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Favouritism... or, discernment. ^_^

Apparently March 6th will be 'World Book Day'.  At work we have all been asked to contemplate upon the matter of our favourite book.

Of course that's one of those annoying questions for which there is no neat answer.  Myself, I find I like lots of different things for lots of different reasons, at different times.  Not just with books, either.  It's the same with all of these 'ranking' exercises: what are your top five songs, which 3 books would you take to a desert island, who's your favourite actor, what's your favourite colour...

Aargh!  I'm stumped.  With me, favourites are a bit like those sacred occasions whose exact delineations largely depend upon the alignment of the full moon with the optimum condition of the insides of a recently-slaughtered chicken. :-)  The Great Answer to All Such Questions: "It Depends."

Some of these questions are easier than others, though.  I am quite definite that Frank Zappa is my favourite musical personage.  Mind you, he's both unique and comprehensive.  (Notice that I don't even say 'guitarist' or 'composer' or 'rock star' or 'band leader'!)  Everything he composed has the FZ hallmark upon it, but the "project/object" (ah me, how I love it when a life's work has its own glossary!) spans multiple styles, genres and intentions.  So... saying you like Zappa is not really pinning it down at all!  It's just a more convenient, focused way to be vague.  (Can you be focused *and* vague...?  I'll have to ponder that one...)

I suppose favourites, when I'm thinking about creative output (such as a book or a record), quite often come down to 'looking through another person's eyes'.  Some people's worldview might be interesting - their output might be clever and entertaining - but putting yourself in their place (as you read or listen) is somehow not so comfortable or easy or intriguing as it might be when you step into the 'imagination footwear' of some other purveyor of creative goodies - your favourite.  When I swivel my viewpoint round a little bit to glare out of the prickly, irreverent, yet tidily-logical mind of Frank Zappa, well... his 'imagination footwear' (despite some of its dark and slimy corners!) feels... cosy.  It's a joy to visit there.  Maybe when I'm confronted with something that logic says I might well like, but I find I just can't enjoy it... maybe it's not the product, maybe it's the producer.  I mean... Pink Floyd.  Cringe!  I find that music physically - and psychically - uncomfortable.  Whenever I hear it, it gives me the creeps.  Afterwards, I have to put on the Ramones, full blast, just to cheer myself up.  (Pink Floyd is *banned* from the car, at least when I'm in it. ^_^)  Maybe it's not so much the music... maybe it's Roger Waters.  Maybe his 'imagination footwear' is just not my style!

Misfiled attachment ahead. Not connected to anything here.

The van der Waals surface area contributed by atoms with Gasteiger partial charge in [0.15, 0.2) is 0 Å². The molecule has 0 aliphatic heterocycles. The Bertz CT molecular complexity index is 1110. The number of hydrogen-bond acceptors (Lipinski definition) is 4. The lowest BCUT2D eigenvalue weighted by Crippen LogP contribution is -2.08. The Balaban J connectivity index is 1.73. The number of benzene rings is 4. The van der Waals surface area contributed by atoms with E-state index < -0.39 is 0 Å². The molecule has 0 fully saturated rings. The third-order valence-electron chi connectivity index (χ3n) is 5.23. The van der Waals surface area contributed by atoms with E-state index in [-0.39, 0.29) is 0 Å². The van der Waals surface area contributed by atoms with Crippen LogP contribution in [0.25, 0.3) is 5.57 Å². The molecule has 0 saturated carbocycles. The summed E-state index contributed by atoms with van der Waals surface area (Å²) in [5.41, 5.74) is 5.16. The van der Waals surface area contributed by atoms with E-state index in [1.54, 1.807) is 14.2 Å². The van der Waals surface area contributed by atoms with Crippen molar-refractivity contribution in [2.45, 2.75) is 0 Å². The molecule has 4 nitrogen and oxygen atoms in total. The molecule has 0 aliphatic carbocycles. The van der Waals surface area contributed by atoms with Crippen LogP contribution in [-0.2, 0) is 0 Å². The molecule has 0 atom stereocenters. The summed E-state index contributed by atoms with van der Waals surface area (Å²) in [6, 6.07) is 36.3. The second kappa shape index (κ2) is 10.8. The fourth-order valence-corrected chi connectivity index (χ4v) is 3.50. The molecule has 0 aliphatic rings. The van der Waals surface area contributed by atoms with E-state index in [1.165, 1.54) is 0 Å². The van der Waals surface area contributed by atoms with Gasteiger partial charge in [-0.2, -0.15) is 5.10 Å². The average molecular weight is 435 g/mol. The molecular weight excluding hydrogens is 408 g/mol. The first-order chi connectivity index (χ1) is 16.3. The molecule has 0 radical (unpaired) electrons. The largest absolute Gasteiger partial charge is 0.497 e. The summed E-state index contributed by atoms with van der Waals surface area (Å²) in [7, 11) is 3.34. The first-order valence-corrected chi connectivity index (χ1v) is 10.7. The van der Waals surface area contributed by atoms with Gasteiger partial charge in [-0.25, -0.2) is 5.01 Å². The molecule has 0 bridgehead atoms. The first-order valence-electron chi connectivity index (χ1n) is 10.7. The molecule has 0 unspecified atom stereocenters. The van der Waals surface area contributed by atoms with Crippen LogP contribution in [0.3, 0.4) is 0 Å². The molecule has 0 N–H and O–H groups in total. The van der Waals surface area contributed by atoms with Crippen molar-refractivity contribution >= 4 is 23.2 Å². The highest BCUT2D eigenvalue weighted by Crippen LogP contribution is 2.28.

But moving nearer the bookshelf...  Favourite book, favourite book...  Actually, I guess I do have a favourite book.  A vocabulary - a mindfeel - that I can recline into and feel immediately comfortable.  Words that never get tired.  Phrases that deliver a smile every time you read them.  (No matter how many times you read them.)  The book I like best is 'The Mortdecai Trilogy' by Kyril Bonfiglioli.  This is often described as feeling like 'a cross between P G Wodehouse and Raymond Chandler', although never having read anything by Raymond Chandler, I wouldn't know if that was accurate or not.  It certainly has the in-love-with-English (and with *The* English), quirkily-decorative, concentrated-with-cleverness, style-as-substance feeling about it of the fair Mr W.  It's also got that so-English-it's-exotic feel, common to some writers whose recent ancestry is not wholly English.  (Out-Englishing the English in an affectionate, gently teasing manner...)  It's also got convoluted plots, often involving things 'shadowy' - espionage, art theft, etc.  (Of course, it's also three books in one, really, which is cheating. ^_^)  Stephen Fry is apparently a fan of it, which may tell you all you need to know.  I seem to recall he compared reading it to being snuggled up in a duvet.  (There you go: cosy!)